To be honest I don’t know much about the company. Some time ago Algester posted topic about Tag Kyoto branch inks. The bottles and colors presented on their site looked nice so I’ve decided to try some of these inks. The inks are made by or for Takeda Jimuki company and are available in two lines: Kyo No Oto and Kyo-Iro. Kyo no Oto inks are said to be traditional japanese colors that has been used since heian era (roughly 1000 years ago),and expressing a tinges that have been nurtured in long history and profound culture for long time.
Kyonooto inks are:
Kyo-iro inks are:
- Cherry Blossom of Keage
- Flaming Red of Fushimi
- Moonlight of Higashiyama
- Soft Snow of Ohara
- Stone Road of Gion
Moonlight of Higashiyama is medium saturated light Terra Cotta ink. It’s not the wettest one in the series, I believe this one is driest but you can still use it. I would say it’s slightly wetter than Pelikan 4001 inks.
The color looks OK in broader nibs but in drier ones it looks flat. One thing that bothers me about it is the fact it tends to dry out in the nib if you leave the pen uncapped for, say, a minute. All in all it’s decent ink but if you enjoy such colors, I would go for Franklin-Christoph Terra Firma or Diamine Terracota if you enjoy saturated inks or some L’Artisan Pastellier sepias if you prefer subtler colors. They’re not necessarily better (it’s subjective unless we create and have time to really examine inks in standarised way) but are easier and cheaper to get in Europe and Americas.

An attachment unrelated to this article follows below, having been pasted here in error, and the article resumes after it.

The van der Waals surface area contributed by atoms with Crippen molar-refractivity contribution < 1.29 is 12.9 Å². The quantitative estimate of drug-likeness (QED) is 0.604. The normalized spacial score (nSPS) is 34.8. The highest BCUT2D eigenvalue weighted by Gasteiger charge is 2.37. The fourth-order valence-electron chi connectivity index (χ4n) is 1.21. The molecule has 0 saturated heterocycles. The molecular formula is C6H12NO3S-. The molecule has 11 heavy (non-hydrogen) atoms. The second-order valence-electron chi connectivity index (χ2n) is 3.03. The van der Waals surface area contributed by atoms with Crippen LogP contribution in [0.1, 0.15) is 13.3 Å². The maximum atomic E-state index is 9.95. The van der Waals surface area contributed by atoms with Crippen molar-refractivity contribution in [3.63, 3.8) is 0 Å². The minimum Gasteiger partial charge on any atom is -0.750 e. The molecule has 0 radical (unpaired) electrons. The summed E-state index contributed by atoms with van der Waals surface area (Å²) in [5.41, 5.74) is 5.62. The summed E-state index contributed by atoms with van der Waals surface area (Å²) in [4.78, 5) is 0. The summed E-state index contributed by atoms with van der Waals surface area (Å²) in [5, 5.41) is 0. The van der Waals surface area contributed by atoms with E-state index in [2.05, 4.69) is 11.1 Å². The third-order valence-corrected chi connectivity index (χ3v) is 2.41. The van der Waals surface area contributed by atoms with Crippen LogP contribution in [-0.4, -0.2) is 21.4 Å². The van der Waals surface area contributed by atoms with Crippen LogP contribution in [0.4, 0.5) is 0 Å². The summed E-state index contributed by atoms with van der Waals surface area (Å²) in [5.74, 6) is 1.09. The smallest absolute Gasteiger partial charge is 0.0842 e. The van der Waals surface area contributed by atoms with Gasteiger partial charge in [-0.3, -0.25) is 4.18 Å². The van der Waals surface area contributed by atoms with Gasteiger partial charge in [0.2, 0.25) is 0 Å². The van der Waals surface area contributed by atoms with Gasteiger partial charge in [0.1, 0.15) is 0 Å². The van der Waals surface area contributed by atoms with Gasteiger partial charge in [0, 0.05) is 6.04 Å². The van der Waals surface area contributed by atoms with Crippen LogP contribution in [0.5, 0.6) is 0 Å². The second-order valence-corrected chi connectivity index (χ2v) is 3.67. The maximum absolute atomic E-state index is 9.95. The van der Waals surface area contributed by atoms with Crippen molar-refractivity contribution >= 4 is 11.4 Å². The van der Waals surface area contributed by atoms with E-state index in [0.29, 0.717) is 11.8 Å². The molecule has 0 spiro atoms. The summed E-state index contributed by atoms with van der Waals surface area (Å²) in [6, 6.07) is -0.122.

As for other specs: no feathering, no bleedthrough, no water resistance.
The ink is dedicated / named after Higashiyama (東山区 Higashiyama-ku, meaning “east mountain”) – one of the eleven wards in the city of Kyoto, in Kyoto Prefecture, Japan.
As all Kyonooto and kyo-ro inks this one comes in elegant box (most aesthetically pleasant boxes in the market IMO and glass bottle)
Drops of ink on kitchen towel
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